New York, Oct 10 : Patients with breast, pancreatic and certain other types of cancer may survive longer if given an anti-nausea drug during surgery, finds a new study.
The study, presented at the ANESTHESIOLOGY 2021 annual meeting, indicated that three months after cancer surgery, more than three times as many patients who did not receive dexamethasone died, compared to those who received the drug.
"Dexamethasone has positive and negative effects -- it inhibits cancer growth, but also suppresses the immune system," said researcher Maximilian Schaefer from the Harvard Medical School, Boston.
Dexamethasone is given to patients to prevent nausea and vomiting after surgery and during chemotherapy.
The research team found dexamethasone can improve mid-to-long-term outcomes in patients with non-immunogenic cancers (those that don't provoke a strong immune response) such as sarcoma and cancers of the breast, uterus, ovary, esophagus, pancreas, thyroid, bones and joints.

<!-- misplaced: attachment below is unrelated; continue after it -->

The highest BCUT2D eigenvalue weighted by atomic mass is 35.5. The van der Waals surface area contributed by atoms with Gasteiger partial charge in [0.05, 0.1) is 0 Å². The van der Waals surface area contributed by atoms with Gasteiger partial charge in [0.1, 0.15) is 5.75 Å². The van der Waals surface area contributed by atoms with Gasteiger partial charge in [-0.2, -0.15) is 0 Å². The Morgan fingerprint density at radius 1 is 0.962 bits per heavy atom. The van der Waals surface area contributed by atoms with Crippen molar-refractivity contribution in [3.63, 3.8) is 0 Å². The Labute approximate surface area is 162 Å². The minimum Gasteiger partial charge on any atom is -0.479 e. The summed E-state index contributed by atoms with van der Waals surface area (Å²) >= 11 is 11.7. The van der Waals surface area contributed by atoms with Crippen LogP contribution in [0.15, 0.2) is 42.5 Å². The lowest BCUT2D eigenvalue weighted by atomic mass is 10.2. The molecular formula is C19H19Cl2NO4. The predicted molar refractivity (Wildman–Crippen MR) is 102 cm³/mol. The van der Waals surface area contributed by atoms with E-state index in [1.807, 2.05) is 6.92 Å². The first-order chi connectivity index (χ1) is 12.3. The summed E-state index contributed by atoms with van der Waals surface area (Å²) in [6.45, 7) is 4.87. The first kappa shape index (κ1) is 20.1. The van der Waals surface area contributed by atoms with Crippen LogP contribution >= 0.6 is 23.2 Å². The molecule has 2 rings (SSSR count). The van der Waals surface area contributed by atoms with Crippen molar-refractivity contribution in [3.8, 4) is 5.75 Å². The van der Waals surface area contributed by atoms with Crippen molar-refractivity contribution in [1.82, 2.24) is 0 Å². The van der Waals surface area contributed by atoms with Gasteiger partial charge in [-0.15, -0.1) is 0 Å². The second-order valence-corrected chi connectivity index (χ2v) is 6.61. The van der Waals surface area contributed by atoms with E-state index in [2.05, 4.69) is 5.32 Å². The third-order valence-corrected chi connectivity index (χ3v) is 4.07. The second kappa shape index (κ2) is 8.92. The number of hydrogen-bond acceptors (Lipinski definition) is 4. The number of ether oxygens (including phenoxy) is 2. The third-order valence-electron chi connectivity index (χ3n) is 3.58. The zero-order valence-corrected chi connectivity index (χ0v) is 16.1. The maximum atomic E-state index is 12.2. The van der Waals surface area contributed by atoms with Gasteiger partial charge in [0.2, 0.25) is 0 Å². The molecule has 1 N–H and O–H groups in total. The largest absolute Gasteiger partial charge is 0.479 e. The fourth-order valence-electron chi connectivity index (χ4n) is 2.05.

For the study, the team analysed the records of 74,058 patients who had surgeries to remove non-immunogenic cancerous tumors between 2005 and 2020 at Beth Israel Deaconess Medical Center and between 2007 and 2015 at Massachusetts General Hospital, Boston.
Overall, 25,178 (34 per cent) patients received dexamethasone during surgery.
After 90 days, 209 (0.83 per cent) of the patients who had received dexamethasone died vs. 1,543 (3.2 per cent) of patients who did not receive the drug.
After taking into account various factors, including that dexamethasone is often administered to younger patients, those who received the drug still had a 21 per cent reduced risk of dying within one year after surgery.
A second analysis determined dexamethasone was particularly beneficial for patients with cancers of the ovary, uterus or cervix.